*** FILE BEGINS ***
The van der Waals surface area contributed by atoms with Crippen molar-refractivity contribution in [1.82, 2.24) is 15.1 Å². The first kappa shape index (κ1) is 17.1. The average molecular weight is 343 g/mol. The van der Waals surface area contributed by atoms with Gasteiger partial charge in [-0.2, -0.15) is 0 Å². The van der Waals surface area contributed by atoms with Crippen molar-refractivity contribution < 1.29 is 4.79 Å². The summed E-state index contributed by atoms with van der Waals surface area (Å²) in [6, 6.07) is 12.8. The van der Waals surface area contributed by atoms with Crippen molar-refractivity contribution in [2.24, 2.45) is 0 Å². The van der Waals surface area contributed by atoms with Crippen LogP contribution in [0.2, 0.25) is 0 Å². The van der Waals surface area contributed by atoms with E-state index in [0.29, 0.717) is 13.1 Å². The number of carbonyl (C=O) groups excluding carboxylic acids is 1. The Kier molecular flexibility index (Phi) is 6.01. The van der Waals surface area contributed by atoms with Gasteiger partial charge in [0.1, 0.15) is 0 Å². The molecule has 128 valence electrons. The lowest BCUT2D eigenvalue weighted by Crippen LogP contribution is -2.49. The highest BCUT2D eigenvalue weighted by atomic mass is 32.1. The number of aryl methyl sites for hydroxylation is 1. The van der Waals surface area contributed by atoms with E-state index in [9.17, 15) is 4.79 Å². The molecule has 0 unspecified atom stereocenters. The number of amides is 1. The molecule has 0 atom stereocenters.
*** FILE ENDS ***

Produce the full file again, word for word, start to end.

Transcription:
The van der Waals surface area contributed by atoms with Crippen molar-refractivity contribution in [1.82, 2.24) is 15.1 Å². The first kappa shape index (κ1) is 17.1. The average molecular weight is 343 g/mol. The van der Waals surface area contributed by atoms with Gasteiger partial charge in [-0.2, -0.15) is 0 Å². The van der Waals surface area contributed by atoms with Crippen molar-refractivity contribution < 1.29 is 4.79 Å². The summed E-state index contributed by atoms with van der Waals surface area (Å²) in [6, 6.07) is 12.8. The van der Waals surface area contributed by atoms with Crippen molar-refractivity contribution in [2.24, 2.45) is 0 Å². The van der Waals surface area contributed by atoms with Crippen LogP contribution in [0.2, 0.25) is 0 Å². The van der Waals surface area contributed by atoms with E-state index in [0.29, 0.717) is 13.1 Å². The number of carbonyl (C=O) groups excluding carboxylic acids is 1. The Kier molecular flexibility index (Phi) is 6.01. The van der Waals surface area contributed by atoms with Gasteiger partial charge in [0.1, 0.15) is 0 Å². The molecule has 128 valence electrons. The lowest BCUT2D eigenvalue weighted by Crippen LogP contribution is -2.49. The highest BCUT2D eigenvalue weighted by atomic mass is 32.1. The number of aryl methyl sites for hydroxylation is 1. The van der Waals surface area contributed by atoms with E-state index in [9.17, 15) is 4.79 Å². The molecule has 0 unspecified atom stereocenters. The number of amides is 1. The molecule has 0 atom stereocenters.